Date of Award


Document Type

Thesis - Open Access

Degree Name

MS in Human Genetics

First Advisor

Chantal Duteau Buck, MS, CGC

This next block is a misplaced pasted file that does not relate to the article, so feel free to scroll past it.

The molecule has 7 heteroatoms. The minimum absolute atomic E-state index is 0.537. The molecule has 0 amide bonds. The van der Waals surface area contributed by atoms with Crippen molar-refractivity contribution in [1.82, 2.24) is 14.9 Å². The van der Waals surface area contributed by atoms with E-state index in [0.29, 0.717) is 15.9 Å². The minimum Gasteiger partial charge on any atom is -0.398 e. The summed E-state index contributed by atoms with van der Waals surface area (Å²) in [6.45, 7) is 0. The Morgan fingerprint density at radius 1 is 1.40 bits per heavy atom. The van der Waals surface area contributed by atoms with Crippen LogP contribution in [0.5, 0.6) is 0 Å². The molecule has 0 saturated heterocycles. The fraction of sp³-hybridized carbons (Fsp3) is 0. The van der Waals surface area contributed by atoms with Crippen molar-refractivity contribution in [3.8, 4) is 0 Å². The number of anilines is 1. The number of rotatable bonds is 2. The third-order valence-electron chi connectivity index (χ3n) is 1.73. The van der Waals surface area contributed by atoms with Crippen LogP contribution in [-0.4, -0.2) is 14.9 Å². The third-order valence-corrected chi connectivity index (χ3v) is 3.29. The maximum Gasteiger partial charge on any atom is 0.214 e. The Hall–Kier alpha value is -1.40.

Cystic fibrosis (CF) care has rapidly evolved over the past decade due to the introduction of CFTR modulators and continued quality improvement efforts, yet research from 2013 suggests that prenatal genetic counselors often did not feel knowledgeable discussing newer CF treatments with patients and expressed the need to refer to a CF specialist (Elsas, 2017). Given that the intervening years have allowed for collection of long-term data about CFTR modulators and that the recently approved modulator Trikafta (tez/elx/iva) is available to 90% of the CF population, it is appropriate to re-evaluate the status of prenatal genetic counselors’ awareness of and attitudes towards discussing newly approved treatments with patients. The present study aimed to gather that information and toanalyze how likely counselors were to discuss quality of life and treatment of CF with prospective parents experiencing a prenatal diagnosis of CF. Members of the NSGC Prenatal Special Interest Group (N=866) were provided with information about the status of currently approved CFTR modulators and assessed before and after viewing the information. They were presented with clinical scenarios and asked to rate their perceived impact of CF and CF treatments along with the likelihood that they would discuss potential benefits and limitations with parents experiencing a prenatal diagnosis. Of the 866 members surveyed, 53 (6.12%) completed the questionnaire. Results indicated that nearly all (98.11%) respondents had heard of CFTR modulators and were not concerned about instilling false hope (84.9%) when discussing them with prenatal patients. The majority agreed that providing information about Trikafta (elx/tez/iva) could affect pregnancy management decisions (58.49%). Compared to most respondents (79.25%) who would discuss the availability of gene therapies for genetic conditions such as SMA and sickle cell disease, only about half of respondents would mention Trikafta (tez/elx/iva) to patients directly but would refer patients to a CF specialist. These data suggest that even when prenatal genetic counselors are familiar with new CF treatment options, they are influenced by their perceived impact of those treatments and their understanding of a genetic counselor’s role. Further clinical guidance regarding discussion of newly approved CF treatments as well as the development of clear definitions of specialty roles within the genetic counseling field are needed.